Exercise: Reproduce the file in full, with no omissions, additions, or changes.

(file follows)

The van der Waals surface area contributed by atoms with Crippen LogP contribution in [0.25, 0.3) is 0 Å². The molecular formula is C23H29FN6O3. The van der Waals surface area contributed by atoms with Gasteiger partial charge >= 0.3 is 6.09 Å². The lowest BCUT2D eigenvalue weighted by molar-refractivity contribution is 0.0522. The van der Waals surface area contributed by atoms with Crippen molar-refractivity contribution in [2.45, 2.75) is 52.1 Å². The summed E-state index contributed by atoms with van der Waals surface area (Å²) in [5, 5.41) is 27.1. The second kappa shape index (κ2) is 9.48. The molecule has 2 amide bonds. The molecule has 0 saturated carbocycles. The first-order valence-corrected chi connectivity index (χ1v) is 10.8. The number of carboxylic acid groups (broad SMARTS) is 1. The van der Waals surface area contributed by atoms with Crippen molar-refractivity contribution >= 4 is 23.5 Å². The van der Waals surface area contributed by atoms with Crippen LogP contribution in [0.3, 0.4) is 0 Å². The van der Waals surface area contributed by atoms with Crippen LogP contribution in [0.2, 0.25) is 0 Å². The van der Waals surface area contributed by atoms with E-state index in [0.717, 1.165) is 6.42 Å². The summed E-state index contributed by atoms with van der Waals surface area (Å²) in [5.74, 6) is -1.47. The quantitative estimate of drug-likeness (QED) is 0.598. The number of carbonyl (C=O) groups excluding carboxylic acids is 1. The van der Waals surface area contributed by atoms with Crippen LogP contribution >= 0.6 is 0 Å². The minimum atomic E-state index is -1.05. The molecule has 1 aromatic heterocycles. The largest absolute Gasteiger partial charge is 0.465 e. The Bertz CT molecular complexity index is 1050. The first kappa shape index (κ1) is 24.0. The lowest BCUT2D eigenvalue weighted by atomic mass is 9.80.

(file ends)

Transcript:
The van der Waals surface area contributed by atoms with Crippen LogP contribution in [0.25, 0.3) is 0 Å². The molecular formula is C23H29FN6O3. The van der Waals surface area contributed by atoms with Gasteiger partial charge >= 0.3 is 6.09 Å². The lowest BCUT2D eigenvalue weighted by molar-refractivity contribution is 0.0522. The van der Waals surface area contributed by atoms with Crippen molar-refractivity contribution in [2.45, 2.75) is 52.1 Å². The summed E-state index contributed by atoms with van der Waals surface area (Å²) in [5, 5.41) is 27.1. The second kappa shape index (κ2) is 9.48. The molecule has 2 amide bonds. The molecule has 0 saturated carbocycles. The first-order valence-corrected chi connectivity index (χ1v) is 10.8. The number of carboxylic acid groups (broad SMARTS) is 1. The van der Waals surface area contributed by atoms with Crippen molar-refractivity contribution >= 4 is 23.5 Å². The van der Waals surface area contributed by atoms with Crippen LogP contribution in [0.3, 0.4) is 0 Å². The van der Waals surface area contributed by atoms with Crippen LogP contribution in [0.2, 0.25) is 0 Å². The van der Waals surface area contributed by atoms with E-state index in [0.717, 1.165) is 6.42 Å². The summed E-state index contributed by atoms with van der Waals surface area (Å²) in [5.74, 6) is -1.47. The quantitative estimate of drug-likeness (QED) is 0.598. The number of carbonyl (C=O) groups excluding carboxylic acids is 1. The van der Waals surface area contributed by atoms with Crippen LogP contribution >= 0.6 is 0 Å². The minimum atomic E-state index is -1.05. The molecule has 1 aromatic heterocycles. The largest absolute Gasteiger partial charge is 0.465 e. The Bertz CT molecular complexity index is 1050. The first kappa shape index (κ1) is 24.0. The lowest BCUT2D eigenvalue weighted by atomic mass is 9.80.